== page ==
Facebook Replaces “Become a Fan” Button with “Like” Button

An example of the "Like" button on Bill Pennington's Facebook fan page

Facebook introduced the “Like” button for Pages today. Instead of clicking the traditional “Become a fan” button on “fan pages”, fans will now click the “Like” button on “community pages” to show their approval for brands and public figures.

It appears that this is an attempt by Facebook to re-brand their highly marketing-driven “fan pages” with more touchy-feely “community pages”, allowing users to feel like they are joining communities rather than becoming fans. Facebook’s explanation for the “Like” button touches on this notion:

To improve your experience and promote consistency across the site, we’ve changed the language for Pages from “Fan” to “Like.” We believe this change offers you a more light-weight and standard way to connect with people, things and topics in which you are interested.

Message to Facebook: Stop confusing everyone. I’m excited for you. You’re the most visited website on the internet. You get a lot of buzz. Congratulations. But you know what your most recent accolade is? You confuse A LOT of people. Your brand-specific terminology is worse that Starbucks with its pretentious obsession with unique sizing words (tall, grande, venti). The average user does not care which word you choose to connect with a page. (Like. Fan.) They do not care what you call your feeds. (Newsfeed. Livefeed.) They don’t care what you call the notes that they get from others. (Notifications. Messages. Updates.) However, they do care about being able to navigate through the site in order to connect with their friends, family and favorite things. Facebook is built on FACES, PEOPLE. Not buttons, links and terminology. It seems like you change the user interface by the month. How will anyone remember how to navigate your site if you keep changing it? Get a grip and stop making it difficult and confusing for people to connect with others!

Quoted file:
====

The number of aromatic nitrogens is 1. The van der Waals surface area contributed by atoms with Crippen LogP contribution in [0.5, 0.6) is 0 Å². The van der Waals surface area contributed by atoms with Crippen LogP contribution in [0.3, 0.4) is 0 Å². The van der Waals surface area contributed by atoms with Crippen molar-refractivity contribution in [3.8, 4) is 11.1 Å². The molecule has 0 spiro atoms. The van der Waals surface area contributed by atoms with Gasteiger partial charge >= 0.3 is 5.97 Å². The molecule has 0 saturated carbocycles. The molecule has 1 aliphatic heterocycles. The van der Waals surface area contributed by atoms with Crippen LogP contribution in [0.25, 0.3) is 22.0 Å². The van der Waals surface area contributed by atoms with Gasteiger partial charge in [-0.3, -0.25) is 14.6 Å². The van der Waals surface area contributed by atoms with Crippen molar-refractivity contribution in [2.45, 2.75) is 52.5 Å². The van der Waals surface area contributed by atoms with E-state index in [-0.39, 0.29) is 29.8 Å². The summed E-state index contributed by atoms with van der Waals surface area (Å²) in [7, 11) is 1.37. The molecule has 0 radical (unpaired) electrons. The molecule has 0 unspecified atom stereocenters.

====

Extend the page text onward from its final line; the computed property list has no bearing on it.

GEEZE. I feel like Amanda Bynes on All That in her “Dear Ashley” segments. If you don’t remember those segments, the innocent-looking Ashley would answer fan’s questions with snappy advise. By the end of the segment, Ashley was in a rage at the stupidity of the questions. I feel like this is the perfect opportunity for a flashback to Dear Ashley in which Facebook writes:

Dear Ashley,

I’m the most visited website on the planet. Should I change a button on my website from “Become a fan” to “Like”? Do you think this would bring more value to users or just completely confuse them?



What do you think? Does anyone out there disagree with me? Does anyone agree with me? How important was the change from “Become a Fan” to “Like”? Was it confusing? Or am I completely out of hand?

For those of you who don’t know about “Dear Ashley” here’s a little sample:

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